Hot car + unattended child = bad news
As summer approaches and temperatures warm up, safety experts and child advocates remind parents and caregivers to always check for sleeping children before leaving a vehicle.
Between 1998 and 2009, 445 children died from heat stroke because they were unattended in vehicles that became too hot for them to survive. "A child's body heats up 3 to 5 times faster than an adult's, and unattended children have no way of protecting themselves in a hot vehicle," says Lorrie Walker, Training Manager and Technical Advisor for Safe Kids USA.
More than 50 percent of the children who died from heat stroke were forgotten by a caring adult who became distracted when they left the vehicle. When left unattended by an adult, 30 percent of effected kids gained entry into an unlocked vehicle, became trapped, and were overcome by heat. It takes only minutes for a child to be at risk of death and serious, permanent injury in a hot car. Drivers must keep car doors locked and keys out of reach from young children.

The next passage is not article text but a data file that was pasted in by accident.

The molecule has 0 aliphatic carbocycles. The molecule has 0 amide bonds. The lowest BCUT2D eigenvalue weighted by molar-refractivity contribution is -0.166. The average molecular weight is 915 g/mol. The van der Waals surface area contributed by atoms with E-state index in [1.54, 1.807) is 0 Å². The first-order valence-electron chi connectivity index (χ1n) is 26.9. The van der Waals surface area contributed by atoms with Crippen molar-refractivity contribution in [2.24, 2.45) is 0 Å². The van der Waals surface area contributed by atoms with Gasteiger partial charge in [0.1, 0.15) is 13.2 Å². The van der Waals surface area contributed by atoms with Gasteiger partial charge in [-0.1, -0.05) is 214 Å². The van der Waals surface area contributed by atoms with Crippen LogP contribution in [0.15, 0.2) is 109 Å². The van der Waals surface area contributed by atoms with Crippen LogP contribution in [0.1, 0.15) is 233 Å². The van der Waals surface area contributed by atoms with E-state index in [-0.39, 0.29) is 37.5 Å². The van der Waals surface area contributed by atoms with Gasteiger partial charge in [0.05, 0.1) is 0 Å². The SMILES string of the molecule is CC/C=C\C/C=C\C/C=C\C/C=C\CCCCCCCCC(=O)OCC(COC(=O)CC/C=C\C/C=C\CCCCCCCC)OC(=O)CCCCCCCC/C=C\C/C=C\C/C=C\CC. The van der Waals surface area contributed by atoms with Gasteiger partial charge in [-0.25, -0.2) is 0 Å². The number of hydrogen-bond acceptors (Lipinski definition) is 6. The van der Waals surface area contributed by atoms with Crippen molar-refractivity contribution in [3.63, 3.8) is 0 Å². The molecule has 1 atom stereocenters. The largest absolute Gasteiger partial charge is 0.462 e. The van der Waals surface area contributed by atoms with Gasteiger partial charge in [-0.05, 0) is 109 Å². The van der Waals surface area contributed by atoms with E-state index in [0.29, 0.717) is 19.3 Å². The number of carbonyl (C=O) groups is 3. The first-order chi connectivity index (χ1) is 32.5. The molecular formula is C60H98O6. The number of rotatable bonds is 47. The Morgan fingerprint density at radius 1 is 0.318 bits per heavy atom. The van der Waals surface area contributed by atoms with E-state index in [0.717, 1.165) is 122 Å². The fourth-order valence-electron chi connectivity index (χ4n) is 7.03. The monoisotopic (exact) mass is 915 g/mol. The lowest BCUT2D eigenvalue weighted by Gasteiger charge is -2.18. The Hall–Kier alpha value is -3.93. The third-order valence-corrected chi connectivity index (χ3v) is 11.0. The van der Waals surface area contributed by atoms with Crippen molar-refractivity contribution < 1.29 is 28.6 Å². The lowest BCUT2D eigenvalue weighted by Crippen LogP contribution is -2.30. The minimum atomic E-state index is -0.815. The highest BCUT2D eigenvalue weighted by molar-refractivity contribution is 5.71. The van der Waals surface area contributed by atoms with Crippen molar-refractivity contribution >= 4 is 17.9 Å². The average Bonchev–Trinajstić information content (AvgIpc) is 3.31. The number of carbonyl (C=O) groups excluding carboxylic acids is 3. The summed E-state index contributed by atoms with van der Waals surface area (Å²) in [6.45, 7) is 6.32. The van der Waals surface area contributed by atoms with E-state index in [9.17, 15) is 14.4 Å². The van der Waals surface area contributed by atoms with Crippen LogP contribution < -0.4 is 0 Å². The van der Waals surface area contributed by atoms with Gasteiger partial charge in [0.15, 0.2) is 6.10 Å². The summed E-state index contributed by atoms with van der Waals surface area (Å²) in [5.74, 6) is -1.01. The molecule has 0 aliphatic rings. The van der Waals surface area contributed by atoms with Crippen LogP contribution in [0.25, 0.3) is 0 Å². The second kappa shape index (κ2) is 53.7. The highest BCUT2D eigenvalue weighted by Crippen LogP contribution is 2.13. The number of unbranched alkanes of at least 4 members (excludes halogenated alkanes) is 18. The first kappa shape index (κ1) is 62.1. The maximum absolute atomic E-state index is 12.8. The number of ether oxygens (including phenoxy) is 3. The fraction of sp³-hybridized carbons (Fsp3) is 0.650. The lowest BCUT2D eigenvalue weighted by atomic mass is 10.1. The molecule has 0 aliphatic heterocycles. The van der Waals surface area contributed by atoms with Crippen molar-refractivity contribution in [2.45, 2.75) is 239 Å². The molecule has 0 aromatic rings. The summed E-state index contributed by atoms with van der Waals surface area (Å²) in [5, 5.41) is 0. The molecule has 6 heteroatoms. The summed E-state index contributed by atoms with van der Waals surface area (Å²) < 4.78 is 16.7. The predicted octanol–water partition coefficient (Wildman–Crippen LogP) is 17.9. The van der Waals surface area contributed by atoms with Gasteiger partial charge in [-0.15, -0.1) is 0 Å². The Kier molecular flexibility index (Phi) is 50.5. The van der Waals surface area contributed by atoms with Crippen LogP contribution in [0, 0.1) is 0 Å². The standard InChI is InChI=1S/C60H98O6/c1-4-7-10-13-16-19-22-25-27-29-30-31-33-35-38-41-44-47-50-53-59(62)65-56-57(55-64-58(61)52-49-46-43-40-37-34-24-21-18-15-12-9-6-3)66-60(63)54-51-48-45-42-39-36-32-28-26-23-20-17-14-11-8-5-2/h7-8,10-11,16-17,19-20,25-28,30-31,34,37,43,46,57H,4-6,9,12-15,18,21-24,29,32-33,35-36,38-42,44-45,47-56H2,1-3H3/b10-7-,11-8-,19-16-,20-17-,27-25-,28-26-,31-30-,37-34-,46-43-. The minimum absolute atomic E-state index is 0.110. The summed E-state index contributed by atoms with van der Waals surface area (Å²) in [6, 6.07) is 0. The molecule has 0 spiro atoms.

Safe Kids USA urges all adults who transport children to take the following steps:
- Call 911 if you see a child unattended in a vehicle.
- Never leave children alone in a car – not even for a minute.
- Set your cell phone reminder to be sure you drop your child off
- Set your computer Outlook program to ask you, "Did you drop off at daycare today?"
- Place a cell phone, PDA, purse, briefcase, gym bag, or whatever
is to be carried from the car on the floor in front of the child in a
back seat. This forces the adult to open the back door and observe
- Have a plan with your childcare provider to call if your child does
not arrive when expected.
- Keep keys and remote entry key fobs out of children's reach.
- Lock all vehicles at all times.
- Check cars and trunks first if a child goes missing.